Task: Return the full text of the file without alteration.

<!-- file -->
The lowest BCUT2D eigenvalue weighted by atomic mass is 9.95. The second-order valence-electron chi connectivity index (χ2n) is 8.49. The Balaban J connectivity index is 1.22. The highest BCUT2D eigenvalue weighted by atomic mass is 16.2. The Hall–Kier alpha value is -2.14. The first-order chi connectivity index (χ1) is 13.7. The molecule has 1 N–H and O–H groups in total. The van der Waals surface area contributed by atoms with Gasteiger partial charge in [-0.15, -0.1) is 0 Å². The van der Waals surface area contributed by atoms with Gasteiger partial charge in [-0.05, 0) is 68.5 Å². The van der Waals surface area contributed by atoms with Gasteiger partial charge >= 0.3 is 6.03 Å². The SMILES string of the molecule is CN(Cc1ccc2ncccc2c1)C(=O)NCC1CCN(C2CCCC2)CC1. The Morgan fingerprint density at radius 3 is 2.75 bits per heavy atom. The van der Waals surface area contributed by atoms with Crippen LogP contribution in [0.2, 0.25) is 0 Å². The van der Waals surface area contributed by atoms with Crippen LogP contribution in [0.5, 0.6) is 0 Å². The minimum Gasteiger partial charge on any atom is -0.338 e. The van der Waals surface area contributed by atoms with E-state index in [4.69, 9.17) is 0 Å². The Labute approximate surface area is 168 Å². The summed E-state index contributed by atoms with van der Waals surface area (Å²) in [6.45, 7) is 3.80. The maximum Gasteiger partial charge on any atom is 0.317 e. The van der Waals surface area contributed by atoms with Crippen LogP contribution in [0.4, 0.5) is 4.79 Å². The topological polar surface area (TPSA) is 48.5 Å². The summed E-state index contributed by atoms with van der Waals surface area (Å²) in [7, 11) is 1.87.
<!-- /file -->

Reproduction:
The lowest BCUT2D eigenvalue weighted by atomic mass is 9.95. The second-order valence-electron chi connectivity index (χ2n) is 8.49. The Balaban J connectivity index is 1.22. The highest BCUT2D eigenvalue weighted by atomic mass is 16.2. The Hall–Kier alpha value is -2.14. The first-order chi connectivity index (χ1) is 13.7. The molecule has 1 N–H and O–H groups in total. The van der Waals surface area contributed by atoms with Gasteiger partial charge in [-0.15, -0.1) is 0 Å². The van der Waals surface area contributed by atoms with Gasteiger partial charge in [-0.05, 0) is 68.5 Å². The van der Waals surface area contributed by atoms with Gasteiger partial charge >= 0.3 is 6.03 Å². The SMILES string of the molecule is CN(Cc1ccc2ncccc2c1)C(=O)NCC1CCN(C2CCCC2)CC1. The Morgan fingerprint density at radius 3 is 2.75 bits per heavy atom. The van der Waals surface area contributed by atoms with Crippen LogP contribution in [0.2, 0.25) is 0 Å². The van der Waals surface area contributed by atoms with Crippen LogP contribution in [0.5, 0.6) is 0 Å². The minimum Gasteiger partial charge on any atom is -0.338 e. The van der Waals surface area contributed by atoms with E-state index in [4.69, 9.17) is 0 Å². The Labute approximate surface area is 168 Å². The summed E-state index contributed by atoms with van der Waals surface area (Å²) in [6.45, 7) is 3.80. The maximum Gasteiger partial charge on any atom is 0.317 e. The van der Waals surface area contributed by atoms with Crippen LogP contribution in [0.4, 0.5) is 4.79 Å². The topological polar surface area (TPSA) is 48.5 Å². The summed E-state index contributed by atoms with van der Waals surface area (Å²) in [7, 11) is 1.87.